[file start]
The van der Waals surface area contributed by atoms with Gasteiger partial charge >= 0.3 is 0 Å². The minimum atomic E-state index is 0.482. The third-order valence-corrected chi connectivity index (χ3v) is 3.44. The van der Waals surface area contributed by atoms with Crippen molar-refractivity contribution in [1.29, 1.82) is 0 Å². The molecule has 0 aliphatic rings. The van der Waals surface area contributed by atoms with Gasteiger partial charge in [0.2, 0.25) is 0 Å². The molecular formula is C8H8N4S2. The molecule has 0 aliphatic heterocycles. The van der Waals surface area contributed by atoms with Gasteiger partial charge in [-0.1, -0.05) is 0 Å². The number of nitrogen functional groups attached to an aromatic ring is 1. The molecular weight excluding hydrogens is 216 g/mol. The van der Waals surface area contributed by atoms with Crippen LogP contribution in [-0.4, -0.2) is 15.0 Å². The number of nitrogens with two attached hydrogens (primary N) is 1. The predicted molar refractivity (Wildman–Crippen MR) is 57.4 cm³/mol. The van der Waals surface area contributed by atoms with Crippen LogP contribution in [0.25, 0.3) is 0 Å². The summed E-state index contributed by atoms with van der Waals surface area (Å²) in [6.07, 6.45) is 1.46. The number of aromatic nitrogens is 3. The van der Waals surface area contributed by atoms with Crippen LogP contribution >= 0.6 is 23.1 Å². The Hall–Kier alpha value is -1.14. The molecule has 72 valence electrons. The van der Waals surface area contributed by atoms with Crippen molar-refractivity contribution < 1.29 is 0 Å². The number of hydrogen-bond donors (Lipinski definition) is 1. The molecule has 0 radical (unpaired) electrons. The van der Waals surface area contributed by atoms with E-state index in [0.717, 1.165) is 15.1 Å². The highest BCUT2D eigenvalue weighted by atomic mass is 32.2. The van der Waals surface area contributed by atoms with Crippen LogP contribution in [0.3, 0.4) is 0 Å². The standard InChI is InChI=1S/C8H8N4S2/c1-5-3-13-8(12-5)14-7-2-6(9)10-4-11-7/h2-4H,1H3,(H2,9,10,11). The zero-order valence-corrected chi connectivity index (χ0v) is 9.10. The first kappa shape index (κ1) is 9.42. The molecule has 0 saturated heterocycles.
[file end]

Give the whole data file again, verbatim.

The van der Waals surface area contributed by atoms with Gasteiger partial charge >= 0.3 is 0 Å². The minimum atomic E-state index is 0.482. The third-order valence-corrected chi connectivity index (χ3v) is 3.44. The van der Waals surface area contributed by atoms with Crippen molar-refractivity contribution in [1.29, 1.82) is 0 Å². The molecule has 0 aliphatic rings. The van der Waals surface area contributed by atoms with Gasteiger partial charge in [0.2, 0.25) is 0 Å². The molecular formula is C8H8N4S2. The molecule has 0 aliphatic heterocycles. The van der Waals surface area contributed by atoms with Gasteiger partial charge in [-0.1, -0.05) is 0 Å². The number of nitrogen functional groups attached to an aromatic ring is 1. The molecular weight excluding hydrogens is 216 g/mol. The van der Waals surface area contributed by atoms with Crippen LogP contribution in [-0.4, -0.2) is 15.0 Å². The number of nitrogens with two attached hydrogens (primary N) is 1. The predicted molar refractivity (Wildman–Crippen MR) is 57.4 cm³/mol. The van der Waals surface area contributed by atoms with Crippen LogP contribution in [0.25, 0.3) is 0 Å². The summed E-state index contributed by atoms with van der Waals surface area (Å²) in [6.07, 6.45) is 1.46. The number of aromatic nitrogens is 3. The van der Waals surface area contributed by atoms with Crippen LogP contribution >= 0.6 is 23.1 Å². The Hall–Kier alpha value is -1.14. The molecule has 72 valence electrons. The van der Waals surface area contributed by atoms with Crippen molar-refractivity contribution < 1.29 is 0 Å². The number of hydrogen-bond donors (Lipinski definition) is 1. The molecule has 0 radical (unpaired) electrons. The van der Waals surface area contributed by atoms with E-state index in [0.717, 1.165) is 15.1 Å². The highest BCUT2D eigenvalue weighted by atomic mass is 32.2. The van der Waals surface area contributed by atoms with Crippen LogP contribution in [0.3, 0.4) is 0 Å². The standard InChI is InChI=1S/C8H8N4S2/c1-5-3-13-8(12-5)14-7-2-6(9)10-4-11-7/h2-4H,1H3,(H2,9,10,11). The zero-order valence-corrected chi connectivity index (χ0v) is 9.10. The first kappa shape index (κ1) is 9.42. The molecule has 0 saturated heterocycles.